Liquid-liquid phase separation, a ubiquitous phenomenon underlying the formation of membraneless compartments, is currently revolutionizing our understanding of cell biology. Flexible molecules, such as intrinsically disordered proteins (IDPs) are essential to maintaining the liquid properties of these highly concentrated organelles. Understanding the modulation of the structural and dynamic properties of these proteins upon phase transformation is essential to understanding this ubiquitous phenomenon, a question exciting considerable interest from cell biology to fundamental biophysics

Researchers in the FDP group used NMR to compare the dynamic properties of an IDP in the dilute and dense phases at atomic resolution. By measuring relaxation using different magnetic fields, they were able to characterize the dynamics of the IDP in exquisite detail, comparing properties measured in phase separated membraneless organelles with dilute and crowded conditions. Although backbone conformational sampling is largely retained, dynamics occurring on all detectable timescales, reporting on librational, backbone dihedral angle dynamics and segmental motions, are considerably slowed down, and the relative importance of these different modes are strongly modified. Using extensive ‘exascale’ MD simulation under increasingly self-crowding concentrations they could reveal the physical basis of observed changes.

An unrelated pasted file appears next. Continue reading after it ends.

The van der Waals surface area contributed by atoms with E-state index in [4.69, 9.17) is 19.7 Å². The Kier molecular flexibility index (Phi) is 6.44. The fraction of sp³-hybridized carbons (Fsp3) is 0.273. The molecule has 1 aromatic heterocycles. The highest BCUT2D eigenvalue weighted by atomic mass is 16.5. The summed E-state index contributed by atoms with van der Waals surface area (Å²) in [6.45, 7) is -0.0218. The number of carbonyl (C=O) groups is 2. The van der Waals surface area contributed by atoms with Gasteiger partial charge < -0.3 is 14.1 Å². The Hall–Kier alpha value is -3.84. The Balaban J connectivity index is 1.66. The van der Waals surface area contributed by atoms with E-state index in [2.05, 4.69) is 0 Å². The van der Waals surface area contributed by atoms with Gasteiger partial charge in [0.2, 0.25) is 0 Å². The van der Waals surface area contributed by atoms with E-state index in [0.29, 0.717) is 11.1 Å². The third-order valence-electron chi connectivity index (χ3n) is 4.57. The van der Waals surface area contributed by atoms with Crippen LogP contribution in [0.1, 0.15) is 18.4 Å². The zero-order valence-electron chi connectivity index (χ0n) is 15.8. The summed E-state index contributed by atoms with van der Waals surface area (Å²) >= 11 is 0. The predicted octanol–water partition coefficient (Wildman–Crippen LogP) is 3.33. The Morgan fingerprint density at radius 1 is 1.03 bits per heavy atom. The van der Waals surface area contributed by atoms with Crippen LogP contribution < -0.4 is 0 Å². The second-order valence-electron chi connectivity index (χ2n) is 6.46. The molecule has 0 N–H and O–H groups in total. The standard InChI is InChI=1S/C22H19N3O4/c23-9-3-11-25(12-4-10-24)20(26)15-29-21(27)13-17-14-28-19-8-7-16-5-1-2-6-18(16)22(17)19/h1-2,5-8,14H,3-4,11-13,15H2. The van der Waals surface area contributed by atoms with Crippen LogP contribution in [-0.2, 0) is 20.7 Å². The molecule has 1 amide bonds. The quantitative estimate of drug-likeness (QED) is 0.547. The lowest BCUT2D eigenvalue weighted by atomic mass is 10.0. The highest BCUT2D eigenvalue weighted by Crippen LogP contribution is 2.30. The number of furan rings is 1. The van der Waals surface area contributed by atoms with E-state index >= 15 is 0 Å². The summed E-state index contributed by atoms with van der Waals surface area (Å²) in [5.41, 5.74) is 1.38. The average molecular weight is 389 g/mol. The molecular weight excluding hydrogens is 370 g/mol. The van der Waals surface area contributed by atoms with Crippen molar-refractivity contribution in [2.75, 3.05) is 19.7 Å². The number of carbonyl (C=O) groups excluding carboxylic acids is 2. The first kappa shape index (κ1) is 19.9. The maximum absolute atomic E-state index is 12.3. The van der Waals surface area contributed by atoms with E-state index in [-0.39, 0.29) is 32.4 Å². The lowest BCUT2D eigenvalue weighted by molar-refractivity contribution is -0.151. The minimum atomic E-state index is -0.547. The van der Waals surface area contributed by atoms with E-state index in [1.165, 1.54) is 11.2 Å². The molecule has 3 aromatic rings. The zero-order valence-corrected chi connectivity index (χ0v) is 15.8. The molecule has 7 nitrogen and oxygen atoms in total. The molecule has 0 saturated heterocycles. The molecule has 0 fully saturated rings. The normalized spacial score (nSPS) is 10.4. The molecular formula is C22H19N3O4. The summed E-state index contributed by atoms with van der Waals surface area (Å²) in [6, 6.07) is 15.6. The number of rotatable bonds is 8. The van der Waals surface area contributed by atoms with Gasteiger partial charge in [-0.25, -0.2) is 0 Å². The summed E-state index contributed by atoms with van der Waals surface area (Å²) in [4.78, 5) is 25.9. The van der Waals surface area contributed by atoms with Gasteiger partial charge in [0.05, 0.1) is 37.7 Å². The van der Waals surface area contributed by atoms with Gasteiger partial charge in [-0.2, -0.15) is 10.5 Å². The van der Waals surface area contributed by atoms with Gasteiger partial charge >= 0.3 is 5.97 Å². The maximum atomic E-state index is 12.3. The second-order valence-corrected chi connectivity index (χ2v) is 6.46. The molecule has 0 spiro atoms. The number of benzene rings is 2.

This study, describing the dynamic behaviour of IDPs under phase separated conditions at atomic resolution, establishes essential procedures for investigating biochemical processes in functional liquid droplets.



Liquid−Liquid Phase Separation Modifies the Dynamic Properties of Intrinsically Disordered Proteins. Guseva S, Schnapka V, Adamski W, Maurin D, Ruigrok RWH, Salvi N, Blackledge M. Journal of the American Chemical Society 2023; 145(19):10548-10563

Serafima Guseva’s PhD was funded by GRAL, part of the Measles project selected for funding within GRAL’s 2016 Open Call for projects.